So, the plan was to run 8mi and to go up behind Nyawera market toward or to the neighborhood known as Kadutu. I did fine going out, though I did walk up 1.5 of the 3 sequential hills. It was nice that the shops werent really open because Kadutu is a very crowded area, but it wasnt yet when I was running through there. (This is all relative, mind you. There were still plenty of people yelling out mzungu, mzungu, children running after me, etc. But I went back there later in the afternoon to visit the Kadutu market the largest in Bukavu and then it was wall to wall people. Literally there would have been no way to run.) I ran up and up and up, then down and up and down and up and many times came to roundabouts or intersections with 3-5 roads. I thought I kept going straight, but when I saw my route mapped out in SportTracks later, it was clear that I turned right at some point. My watch had given me the low battery warning before I left, but it still had 20%, so I was hoping it would last. At 4 mi I turned around (and the watch was still working).

After climbing the first hill on the way back, I got a bit confused and took the road to the right which I thought was a road I had seen from the *other* road when I was coming down and I thought they met at an intersection not very far away. But when I got to the next intersection, nothing looked at all familiar. Because I thought I had run straight out, I thought I could just feel my way back.  After awhile, thinking several times that I knew where I was and then realizing that I had no clue, I came to a woods and had the choice to either keep moving forward and level or taking a deep descent. Totally baffled, I finally asked some guys (since, frustratingly, men generally speak at least some French and women rarely seem to and I do not speak Swahili. . .) and they said they would accompany me. I said I wanted to run, but that turned out to be folly as we were descending so steeply that it would have been unsafe. At some point I ended up ahead of them and almost went the wrong way (since I kept wanting to follow what looked more or less like roads whereas everyone walks on these sort of back alley paths that wind between the houses), but they called me back. Somewhere around there I lost track of them, but that was the last part of the descent.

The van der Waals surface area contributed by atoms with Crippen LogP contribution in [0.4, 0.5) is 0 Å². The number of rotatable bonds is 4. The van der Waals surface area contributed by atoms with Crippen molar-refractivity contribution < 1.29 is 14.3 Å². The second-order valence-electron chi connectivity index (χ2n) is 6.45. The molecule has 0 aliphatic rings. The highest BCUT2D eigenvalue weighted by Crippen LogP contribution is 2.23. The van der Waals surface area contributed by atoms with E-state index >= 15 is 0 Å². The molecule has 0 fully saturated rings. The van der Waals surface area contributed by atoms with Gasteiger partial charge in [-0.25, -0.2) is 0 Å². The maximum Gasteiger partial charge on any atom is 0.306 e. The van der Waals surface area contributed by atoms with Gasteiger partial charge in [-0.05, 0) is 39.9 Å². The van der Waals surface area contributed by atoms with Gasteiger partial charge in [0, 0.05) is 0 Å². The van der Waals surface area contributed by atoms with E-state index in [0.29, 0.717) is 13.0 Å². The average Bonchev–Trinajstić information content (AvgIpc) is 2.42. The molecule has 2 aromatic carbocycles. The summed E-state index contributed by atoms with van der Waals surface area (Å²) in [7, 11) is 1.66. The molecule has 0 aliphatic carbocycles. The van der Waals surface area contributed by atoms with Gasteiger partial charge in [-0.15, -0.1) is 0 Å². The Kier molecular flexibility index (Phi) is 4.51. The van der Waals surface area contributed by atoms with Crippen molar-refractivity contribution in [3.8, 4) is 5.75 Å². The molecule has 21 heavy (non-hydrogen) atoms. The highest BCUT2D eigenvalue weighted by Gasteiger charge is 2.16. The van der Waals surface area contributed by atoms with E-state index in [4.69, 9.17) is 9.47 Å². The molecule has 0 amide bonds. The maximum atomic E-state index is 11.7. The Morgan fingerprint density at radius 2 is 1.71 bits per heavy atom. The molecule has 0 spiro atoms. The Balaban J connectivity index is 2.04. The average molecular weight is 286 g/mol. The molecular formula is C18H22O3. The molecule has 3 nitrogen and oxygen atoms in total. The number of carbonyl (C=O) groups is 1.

Shortly thereafter, I was again confronted with a choice this nice wide road that veered left which seemed to be away from where I should go vs. a footpath that went to the right, but where? Again, I asked a man (and then was joined by a couple of others). I had the great advantage of knowing that all I needed to do was get back to Nyawera market, which is a landmark known by all. This time, when I asked which way to Nyawera, they asked me if I wanted to go by car or foot. I looked at them oddly and said, hmm, by foot, thank you. Would you be okay taking the footpath? they asked. Is that shorter? I replied. Yes, Then thats the way I want to go. Rather amazed, they told me to take the footpath and that would lead down then up to someplace, the name of which I didnt really catch, from where I could descend to Nyawera. Going down was really quite easy and I got to run again for awhile, but when I crossed over a main road and started to ascend, I was back on a steep, narrow, rocky (and dusty) footpath. At one point I passed an older woman climbing up with a bundle of something. Awesomely strong the women are here.

I get to the top and there is a main road. I only have a vague idea where I am, so I dont know if I should go right or left. There werent any people standing around except for 3 policeman in their bright yellow shirts and hard hats (they are quite cool looking, the traffic police uniforms). Taking the decision that they are supposed to serve the public and therefore would be sympathetic to me, I went and asked them which way to Nyawera. They said go left and turn right at the intersection that was about 50 yards away. I did that and voila! I recognized that I was at the top of the first hill above Nyawera. It was so nice to feel asphalt under my feet again that I decided to stay on the main road and not take the flatter dirt road.

Returned home almost 2 hours after I left and I have no idea how far I really ran because the watch conked out at 4.47 mi which was about 10 feet after I took my first wrong turn. . . I tried to map out where I think I went (theres a big gap in the middle where I have no idea how I got from where I knew I was to where I ended up) and it looks like I probably covered 8.75-9 mi, though a heck of a lot of that was scrambling up and down hillsides, not running.

Another Bukavu adventure!